• Forward any emails that you may find interesting to your personal account. Usually mail isn’t checked on the way out, it’s checked on the way in. System admins have too much to worry about to track outgoing traffic, in most cases anyway.
  • Get the cell phone numbers and email addresses of your bosses and possibly their bosses. When you leave, you won’t have access to company email anymore. Job applications sometimes ask for email addresses of your references too.
  • If there’s a departmental contact list, make a copy of that too. You can probably use your coworkers as references (and they, you). I wasn’t buddy-buddy with my coworkers (“We are not friends, we just work together”), so I didn’t have their numbers in my phone or social media accounts. But I would give them all glowing reviews if they needed it. It’s hard out there. Plus, if you have any co workers that you were cool with, you could put them on with a job at your new company.
  • If you have any money in your health spending/FSA accounts…drain that stuff. You’ll get a new benefit package at your next company anyway. I used mine to get glasses…condoms are also FSA items, by the way. So stock up and celebrate getting your new job!



About the Author

ControlledXaos is a long time Cypher Avenue reader and contributor.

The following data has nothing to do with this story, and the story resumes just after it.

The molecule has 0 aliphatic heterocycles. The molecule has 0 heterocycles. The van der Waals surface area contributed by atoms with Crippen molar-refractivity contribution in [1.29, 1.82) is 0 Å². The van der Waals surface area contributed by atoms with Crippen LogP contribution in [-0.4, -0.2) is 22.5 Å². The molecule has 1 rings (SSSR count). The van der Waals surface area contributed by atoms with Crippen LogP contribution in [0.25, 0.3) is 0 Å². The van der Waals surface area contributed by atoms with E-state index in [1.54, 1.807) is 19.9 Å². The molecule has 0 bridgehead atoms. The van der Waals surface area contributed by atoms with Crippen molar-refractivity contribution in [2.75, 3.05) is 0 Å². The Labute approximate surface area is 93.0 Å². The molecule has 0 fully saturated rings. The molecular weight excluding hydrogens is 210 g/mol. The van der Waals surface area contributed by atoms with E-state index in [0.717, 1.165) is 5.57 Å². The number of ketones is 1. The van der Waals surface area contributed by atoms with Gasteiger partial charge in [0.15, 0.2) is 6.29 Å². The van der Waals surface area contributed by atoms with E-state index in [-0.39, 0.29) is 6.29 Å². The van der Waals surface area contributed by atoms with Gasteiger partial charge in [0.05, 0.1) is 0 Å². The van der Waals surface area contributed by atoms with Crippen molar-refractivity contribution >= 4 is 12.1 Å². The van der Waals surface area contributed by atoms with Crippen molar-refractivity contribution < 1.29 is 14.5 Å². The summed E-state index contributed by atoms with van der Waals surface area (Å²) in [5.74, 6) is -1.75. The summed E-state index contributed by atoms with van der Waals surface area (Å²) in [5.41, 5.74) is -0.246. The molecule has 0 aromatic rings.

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6 Comments Feel Free To Join The Cypher.

  1. ControlledXaos | August 25th, 2015

    Nice! Y’all tightened this up an urrythang.

  2. Dre G | August 25th, 2015

    People shouldn’t take others’ business decisions personally.You gotta do what’s best for you.

    Getting contact info is really great advice.It really helps a lot.

  3. IJS | August 25th, 2015

    Good for you! The fact that there were no well wishes just proves that they didn’t deserve you or any courteous acts from you. It’s disgusting how selfish and one sided some companies can be. They expect us to help them mitigate their losses, while they don’t give a care about ours. How many employees have been blindsided and fired, through no fault of their own, without advance notice? Yet, employers believe that they’re entitled to two weeks notice and have the nerve to get upset when circumstances don’t permit it.

  4. thatGuy | August 26th, 2015

    Oh S***, ControllXoas made the feature. Congrats my boi.

  5. JoeBlow | August 30th, 2015

    If you get an offer and provide a start date prior to the completion of the background check, the start date can be adjusted. This sometimes happens and is not a big deal.

    Another thing, quitting with little or no notice is not good and you may take a reputation hit as a result. Always give at least 2 weeks.

  6. samespiritssamebody | October 5th, 2015

    This is great. Awesome. This kind of information should circulate among us as we build for our own and our community. So much of life is about ‘How’ to get something done, ‘how’ to have a conversation, just plain ‘how’ to move your life forward everyday.